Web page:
But I digress.

Many years later I now work for an e-commerce in Wimbledon. I’ve been working for them for over two years and we’ve just moved into brand new offices (literally next door!). The view from the terrace is pretty good.

Peeking around the corner, on a clear day you can see the unmistakable outline of London:

In short – not a bad place to work. Not bad at all. If only South Western Railway and Network Rail didn’t keep breaking/fixing things every 30 seconds. Took me two and a half hours to get home last night thanks to a broken train at Surbiton. And the journey between Wimbledon and Surbiton was horrendous. Absolutely packed. Not helped with two lads pushed their way on before the doors closed and one had a backpack which took up so much space and kept hitting me..

Ever since I changed jobs back in 2017, it was at the exact same time when South Western Railway took over the franchise from South West Trains. As such, I’ve been constantly late or have had to work from home due to significant delays and cancellations due to a combination of South Western Railway and Network Rail problems. And don’t get me started on the Smart Card ticketing system.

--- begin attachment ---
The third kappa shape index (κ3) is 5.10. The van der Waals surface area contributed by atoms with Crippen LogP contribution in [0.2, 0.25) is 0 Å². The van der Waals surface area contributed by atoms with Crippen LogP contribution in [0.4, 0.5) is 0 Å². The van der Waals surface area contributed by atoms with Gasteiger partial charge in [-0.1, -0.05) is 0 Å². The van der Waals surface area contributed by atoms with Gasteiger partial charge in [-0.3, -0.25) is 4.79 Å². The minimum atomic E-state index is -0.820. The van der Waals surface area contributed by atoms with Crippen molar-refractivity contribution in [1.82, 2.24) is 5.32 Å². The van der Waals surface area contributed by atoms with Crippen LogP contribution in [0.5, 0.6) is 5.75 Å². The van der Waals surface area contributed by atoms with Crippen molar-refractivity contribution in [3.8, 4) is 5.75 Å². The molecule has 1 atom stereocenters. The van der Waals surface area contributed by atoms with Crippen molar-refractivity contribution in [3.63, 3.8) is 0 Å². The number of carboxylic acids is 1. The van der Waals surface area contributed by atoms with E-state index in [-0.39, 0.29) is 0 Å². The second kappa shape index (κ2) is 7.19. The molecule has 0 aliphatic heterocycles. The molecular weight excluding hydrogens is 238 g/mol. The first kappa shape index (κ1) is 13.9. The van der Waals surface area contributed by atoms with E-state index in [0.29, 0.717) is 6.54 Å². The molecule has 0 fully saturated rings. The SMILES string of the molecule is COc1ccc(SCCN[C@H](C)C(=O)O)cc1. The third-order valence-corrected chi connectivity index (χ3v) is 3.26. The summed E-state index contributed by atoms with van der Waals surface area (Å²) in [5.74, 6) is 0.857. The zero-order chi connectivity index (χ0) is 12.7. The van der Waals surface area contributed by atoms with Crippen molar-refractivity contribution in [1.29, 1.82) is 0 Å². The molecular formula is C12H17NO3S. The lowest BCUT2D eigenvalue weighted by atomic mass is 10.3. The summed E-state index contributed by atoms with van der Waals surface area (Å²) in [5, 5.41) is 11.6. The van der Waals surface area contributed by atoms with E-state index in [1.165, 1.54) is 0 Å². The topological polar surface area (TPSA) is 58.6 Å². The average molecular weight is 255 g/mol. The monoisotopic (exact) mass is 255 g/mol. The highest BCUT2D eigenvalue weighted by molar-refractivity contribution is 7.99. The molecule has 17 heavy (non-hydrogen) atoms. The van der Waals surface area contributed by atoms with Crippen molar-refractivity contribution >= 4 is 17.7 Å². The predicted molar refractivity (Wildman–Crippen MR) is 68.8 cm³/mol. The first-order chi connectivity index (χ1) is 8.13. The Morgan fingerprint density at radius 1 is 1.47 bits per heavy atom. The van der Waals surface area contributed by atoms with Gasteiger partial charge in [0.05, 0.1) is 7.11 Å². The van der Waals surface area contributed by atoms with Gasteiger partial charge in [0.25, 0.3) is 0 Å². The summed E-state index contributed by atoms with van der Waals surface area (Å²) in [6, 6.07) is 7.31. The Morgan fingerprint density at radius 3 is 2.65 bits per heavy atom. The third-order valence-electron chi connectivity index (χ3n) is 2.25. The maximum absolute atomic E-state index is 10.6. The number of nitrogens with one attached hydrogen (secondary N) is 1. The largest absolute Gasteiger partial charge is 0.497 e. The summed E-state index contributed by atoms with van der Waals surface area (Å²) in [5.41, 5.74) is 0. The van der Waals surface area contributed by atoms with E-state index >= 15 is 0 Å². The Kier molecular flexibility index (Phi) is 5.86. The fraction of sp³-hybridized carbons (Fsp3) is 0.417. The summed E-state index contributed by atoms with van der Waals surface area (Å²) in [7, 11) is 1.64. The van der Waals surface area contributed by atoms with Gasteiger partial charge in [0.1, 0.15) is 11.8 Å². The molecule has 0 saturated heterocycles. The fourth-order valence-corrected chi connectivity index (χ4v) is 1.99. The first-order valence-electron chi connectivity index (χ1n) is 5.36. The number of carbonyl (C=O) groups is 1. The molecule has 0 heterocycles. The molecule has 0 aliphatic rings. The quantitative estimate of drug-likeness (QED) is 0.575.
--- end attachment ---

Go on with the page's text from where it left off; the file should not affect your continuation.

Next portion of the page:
This is in stark contrast to my days working at Memset with South West Trains and travelling between Woking and Guildford. I had to take one of two scheduled company-paid taxis to Dunsfold which, if I missed it, meant forking out £25 extra on a regular taxi to get to work (or turning around and going home – wasting time). I never had to do that because I rarely had any issues with SWT. I can count on one hand the number of times South West Trains had any substantial problem which meant I had to turn around and go home.

The past two years with South Western Railway has been extremely annoying, stressful, and with constant 2-3 hour journeys door-to-door (from Woking to Wimbledon), exhausting. Last month’s strike by the RMT was exceptionally stressful and totally unpleasant. Wimbledon may well as be as far as Mars with SWR in charge.

So I’m not surprised to hear that SWR could lose the franchise as they’ve “been affected by issues including strikes and infrastructure reliability”, and has posted a loss of £136.9m back in March 2019.

Let’s hope something good eventually comes out of this and gives us commuters something better than what we’ve been used to for the past couple of years.